Beauty and the Beast Cabrillo Stage theater Santa Cruz
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Theater Review: Cabrillo Stage’s ‘Beauty and the Beast’

Love story conquers all in Cabrillo Stage’s ‘Beauty and the Beast’

Mathew Taylor (Beast) and Emily Mairi Marsilia (Belle) in Cabrillo Stage’s production of Disney’s Beauty and the Beast. PHOTO: STEVE DIBARTOLOMEO

Staging Disney’s Beauty and the Beast for live theater is a massive undertaking. Along with the usual lavish musical production numbers, this story calls for magical spells, onstage transformations, aerial effects, video projections, and not one, but two savage wolf pack attacks. Just getting this unwieldy thing up onstage, with live actors and no CGI effects, is not a task for the faint-hearted. The trick is to make all of these intricate components work without overwhelming the love story at the show’s heart.

The ambitious new production at Cabrillo Stage works hard to maintain this delicate balance, and is reasonably successful. There were bound to be a few technical difficulties on opening night, but that’s the great thing about live theater: every new performance is a fresh start!

The good news is director-choreographer Janie Scott’s production is a trio of strong performances at its heart—Mathew Taylor as Beast, Emily Mairi Marsilia as Belle, and Carmichael James Blankenship as the narcissistic villain, Gaston. There are many other noteworthy performers in the ensemble, but it’s up to these three to sell the story. If they don’t, all the effects in the world won’t help. But if they do—as they did with gusto on opening night—then the glitches don’t matter so much.

As the title implies, this is the Disney version of the 300-year-old fairy tale, based on the studio’s hit 1991 cartoon feature. In Linda Woolverton’s book (she also scripted the movie), Belle is considered “odd” in her French country village for reading books and not being married. Gaston, a preening, muscle-bound lout, means to wed her because she’s “the prettiest girl in the village”—while keeping up his dalliances with the other fawning village girls.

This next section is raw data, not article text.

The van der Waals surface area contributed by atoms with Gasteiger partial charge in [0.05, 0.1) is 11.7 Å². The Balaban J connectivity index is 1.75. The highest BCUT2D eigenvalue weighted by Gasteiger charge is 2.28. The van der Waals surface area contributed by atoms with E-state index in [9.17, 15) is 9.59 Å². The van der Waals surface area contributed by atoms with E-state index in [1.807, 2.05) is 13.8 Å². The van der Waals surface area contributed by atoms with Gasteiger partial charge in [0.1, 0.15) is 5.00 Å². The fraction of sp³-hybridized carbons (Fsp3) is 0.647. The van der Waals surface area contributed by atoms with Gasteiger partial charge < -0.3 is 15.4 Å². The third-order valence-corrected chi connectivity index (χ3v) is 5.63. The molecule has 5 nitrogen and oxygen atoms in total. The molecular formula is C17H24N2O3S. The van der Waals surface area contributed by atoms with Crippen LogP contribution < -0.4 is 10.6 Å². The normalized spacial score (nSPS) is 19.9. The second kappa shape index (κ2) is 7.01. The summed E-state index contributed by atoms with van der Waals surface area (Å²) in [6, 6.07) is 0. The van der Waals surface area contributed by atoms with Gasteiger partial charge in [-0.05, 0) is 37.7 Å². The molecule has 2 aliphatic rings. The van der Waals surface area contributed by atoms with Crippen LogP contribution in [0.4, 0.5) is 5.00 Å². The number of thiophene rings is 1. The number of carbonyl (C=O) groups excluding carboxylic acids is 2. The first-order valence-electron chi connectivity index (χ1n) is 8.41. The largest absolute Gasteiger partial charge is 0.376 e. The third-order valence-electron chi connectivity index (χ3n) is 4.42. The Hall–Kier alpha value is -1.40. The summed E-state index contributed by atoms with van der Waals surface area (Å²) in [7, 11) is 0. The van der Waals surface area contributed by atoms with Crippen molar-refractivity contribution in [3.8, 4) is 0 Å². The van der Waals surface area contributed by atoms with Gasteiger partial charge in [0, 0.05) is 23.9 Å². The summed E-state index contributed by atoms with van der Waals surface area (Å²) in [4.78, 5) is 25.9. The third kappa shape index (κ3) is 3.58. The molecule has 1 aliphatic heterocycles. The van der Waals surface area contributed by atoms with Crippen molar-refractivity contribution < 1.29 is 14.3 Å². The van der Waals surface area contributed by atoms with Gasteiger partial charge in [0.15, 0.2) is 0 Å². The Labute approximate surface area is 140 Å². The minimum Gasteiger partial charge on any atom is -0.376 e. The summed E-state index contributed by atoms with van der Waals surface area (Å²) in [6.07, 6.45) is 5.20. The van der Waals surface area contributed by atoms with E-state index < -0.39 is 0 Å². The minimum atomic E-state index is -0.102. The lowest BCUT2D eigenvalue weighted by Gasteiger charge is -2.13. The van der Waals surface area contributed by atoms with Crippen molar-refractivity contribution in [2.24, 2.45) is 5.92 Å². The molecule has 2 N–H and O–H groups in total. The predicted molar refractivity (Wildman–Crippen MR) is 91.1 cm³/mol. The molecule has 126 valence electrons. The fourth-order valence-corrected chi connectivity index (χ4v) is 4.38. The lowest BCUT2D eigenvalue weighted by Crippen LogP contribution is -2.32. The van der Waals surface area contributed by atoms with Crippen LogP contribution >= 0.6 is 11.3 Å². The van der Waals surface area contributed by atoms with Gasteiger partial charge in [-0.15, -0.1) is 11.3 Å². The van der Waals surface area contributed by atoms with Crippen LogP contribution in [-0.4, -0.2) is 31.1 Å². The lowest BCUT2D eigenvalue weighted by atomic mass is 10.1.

Vain, pompous, belligerent Gaston is a horrible character, but a great role. And Blankenship is perfect, with his outsized, comic stage presence and powerhouse singing voice.

Belle adores her sweet-natured father, Maurice (Richard Dwyer), a somewhat dotty inventor who gets lost in the forest and stumbles into the castle occupied by Beast. In this version, he does not steal a rose; Beast throws him in the dungeon for no particular reason, and Belle braves the forest to get him released—which Beast only agrees to if she takes her father’s place.

The castle is full of talking, singing, and dancing objects that used to be human servants, changed into tableware and furniture in the same witch’s curse that turned their selfish young prince into Beast (the prologue that opens the show). Only if Beast falls in love with a woman and earns her love back will they all regain their human forms, so they’re constantly encouraging the at-first-reluctant couple.

Marsilia (last seen at CS as Mary Poppins) plays Belle as an independent young spinster; she has a beautiful voice and her emotions are true. But Taylor’s ferocious Beast anchors the emotional story, spitting out his lines with husky menace, or unexpectedly hilarious when throwing a hissy-fit. He matures into rumbling nobility with a couple of powerful solos.

Nick Rodrigues is completely charming as chipper candlestick Lumiere, especially leading the ensemble in the rousing “Be Our Guest” production number. Jordan Pierini as fussy Cogsworth, the Clock, and Angela Cesena as the operatic Wardrobe are also quite good. Mike Saenz is a funny, apparently boneless physical clown as LeFou, Gaston’s toady, and chief punching-bag.

Most opening-night glitches were from mics being smacked during the action, and some sketchy wire work. I guess the idea of using wires during the second wolf attack is so Beast, in his fury, can hurl one across the stage, but it’s a cartoony idea that doesn’t translate well; the choreography might work better without wires. On the other hand, while the audience held its collective breath in the finale, with Beast spinning precariously above the stage, his transformation was triumphant. (Or not, if, like me, you don’t want  soulful Beast to turn back into the handsome prince.)

Overall, credits are up to the usual high CS standards, with special kudos to Scenic Designer Skip Epperson’s multitasking revolving castle, and the lovely rose-bordered title scrim, like a page out of an illuminated manuscript.


The Cabrillo Stage production of Disney’s Beauty and the Beast plays through August 13 at the Crocker Theater, Cabrillo College. For ticket info, call 831 479-6154, or visit cabrillostage.com

Film Reviewer at Good Times |

Lisa Jensen grew up in Hermosa Beach, CA, watching old movies on TV with her mom. After graduating from UCSC, she worked at a movie theater, and a bookstore, before signing on as a stringer for the chief film critic at Good Times, in 1975. A year later, she inherited the job. Thousands of reviews later, she still loves the movies!

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